The regular signal (voltage) during the transmission of music or speech is mostly far less that the maximum 100V. The voltage in the 70V line changes proportionally in the same way as the voltage at the audio input of the amplifier, because the output voltage of an amplifier is determined by the input signal only (the term '100V' defines the maximum voltage in the system in the same way as the term '+6 dB' defines the maximum level for a line signal, even if the actual level is much smaller).
Typical power rates and matching impedances (70v systems)
Also a much smaller wire diameter (AWG) can be used as in a low-impedance system (Increasing voltage and decreasing current minimizes the amount of current flowing in the wire).
A distribution transformer is required to step up the output voltage of the amplifier so that the current flow is kept as low as possible. 25V, 70V, 100V and sometimes even more than 200V are used. Many loudspeakers can be placed across the output by using in-line distribution transformers. These second transformers are required at the loudspeakers to bring the voltage down to the low-voltage/high current signal needed to drive the loudspeakers. The distribution transformer usually has several taps to choose the proper power that will be drawn from the distribution line by the transformer (and finally by the loudspeaker).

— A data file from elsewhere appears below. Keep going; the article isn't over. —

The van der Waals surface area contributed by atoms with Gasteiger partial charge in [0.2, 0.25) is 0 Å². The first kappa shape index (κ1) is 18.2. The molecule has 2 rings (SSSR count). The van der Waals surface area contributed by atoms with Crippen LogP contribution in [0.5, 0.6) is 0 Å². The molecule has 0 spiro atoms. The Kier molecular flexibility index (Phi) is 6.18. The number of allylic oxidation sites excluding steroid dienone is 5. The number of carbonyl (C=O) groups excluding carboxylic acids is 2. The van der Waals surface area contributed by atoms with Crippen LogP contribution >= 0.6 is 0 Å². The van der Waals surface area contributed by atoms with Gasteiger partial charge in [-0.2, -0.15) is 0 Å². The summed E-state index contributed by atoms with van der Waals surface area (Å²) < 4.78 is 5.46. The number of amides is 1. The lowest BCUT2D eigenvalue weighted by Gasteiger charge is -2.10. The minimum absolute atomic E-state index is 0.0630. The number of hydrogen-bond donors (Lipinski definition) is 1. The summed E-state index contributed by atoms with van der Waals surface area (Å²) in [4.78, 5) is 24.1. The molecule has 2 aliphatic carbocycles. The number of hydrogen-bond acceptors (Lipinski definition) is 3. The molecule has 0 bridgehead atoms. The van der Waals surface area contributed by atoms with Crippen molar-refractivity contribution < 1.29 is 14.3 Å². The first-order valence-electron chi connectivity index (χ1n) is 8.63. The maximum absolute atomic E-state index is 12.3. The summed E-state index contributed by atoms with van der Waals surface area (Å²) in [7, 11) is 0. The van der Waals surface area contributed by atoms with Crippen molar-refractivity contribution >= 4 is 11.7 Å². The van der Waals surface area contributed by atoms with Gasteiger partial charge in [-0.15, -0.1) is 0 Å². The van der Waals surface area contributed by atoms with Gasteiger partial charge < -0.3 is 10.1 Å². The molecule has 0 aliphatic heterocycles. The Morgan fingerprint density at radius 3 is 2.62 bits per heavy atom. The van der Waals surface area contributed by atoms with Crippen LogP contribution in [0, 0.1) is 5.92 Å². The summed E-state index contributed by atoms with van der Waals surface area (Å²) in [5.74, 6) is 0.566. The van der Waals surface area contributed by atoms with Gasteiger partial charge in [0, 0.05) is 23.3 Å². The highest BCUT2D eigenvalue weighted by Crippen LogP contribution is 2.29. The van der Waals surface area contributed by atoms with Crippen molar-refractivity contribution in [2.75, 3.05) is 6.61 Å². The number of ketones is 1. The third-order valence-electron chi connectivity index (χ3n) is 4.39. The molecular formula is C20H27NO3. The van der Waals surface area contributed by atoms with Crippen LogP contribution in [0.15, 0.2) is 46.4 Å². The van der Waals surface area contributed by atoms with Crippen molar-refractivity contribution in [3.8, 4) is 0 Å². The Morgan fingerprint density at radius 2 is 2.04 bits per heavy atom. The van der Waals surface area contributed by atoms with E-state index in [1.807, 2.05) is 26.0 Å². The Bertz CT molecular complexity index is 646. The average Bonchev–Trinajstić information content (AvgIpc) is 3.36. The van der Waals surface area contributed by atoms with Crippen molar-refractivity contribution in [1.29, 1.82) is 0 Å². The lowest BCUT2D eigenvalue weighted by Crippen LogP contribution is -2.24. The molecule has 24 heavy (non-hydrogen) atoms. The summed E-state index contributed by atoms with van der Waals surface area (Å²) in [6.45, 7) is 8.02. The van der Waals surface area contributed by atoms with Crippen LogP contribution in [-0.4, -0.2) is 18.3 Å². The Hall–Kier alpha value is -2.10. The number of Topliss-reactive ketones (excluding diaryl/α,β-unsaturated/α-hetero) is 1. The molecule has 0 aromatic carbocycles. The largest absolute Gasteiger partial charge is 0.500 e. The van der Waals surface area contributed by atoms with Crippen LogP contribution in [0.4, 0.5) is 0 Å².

These taps normally look as follows:
The input taps of the distribution transformer lets you choose the power drawn from the line-in and the output taps you choose those connected to the loudspeaker (4 Ohms, 8 Ohms, 16 Ohms). The downside of the use of transformers is that they always degrade the sound quality in a certain way (especially the low end).
The simplest way to wire a constant-voltage system is to parallel all the speakers on only one long run of wire. But the amount of power lost in the wire may not allow the required amount of power to get to the farthest loudspeaker. And if there should be a short on the wire run, it would take down the entire system.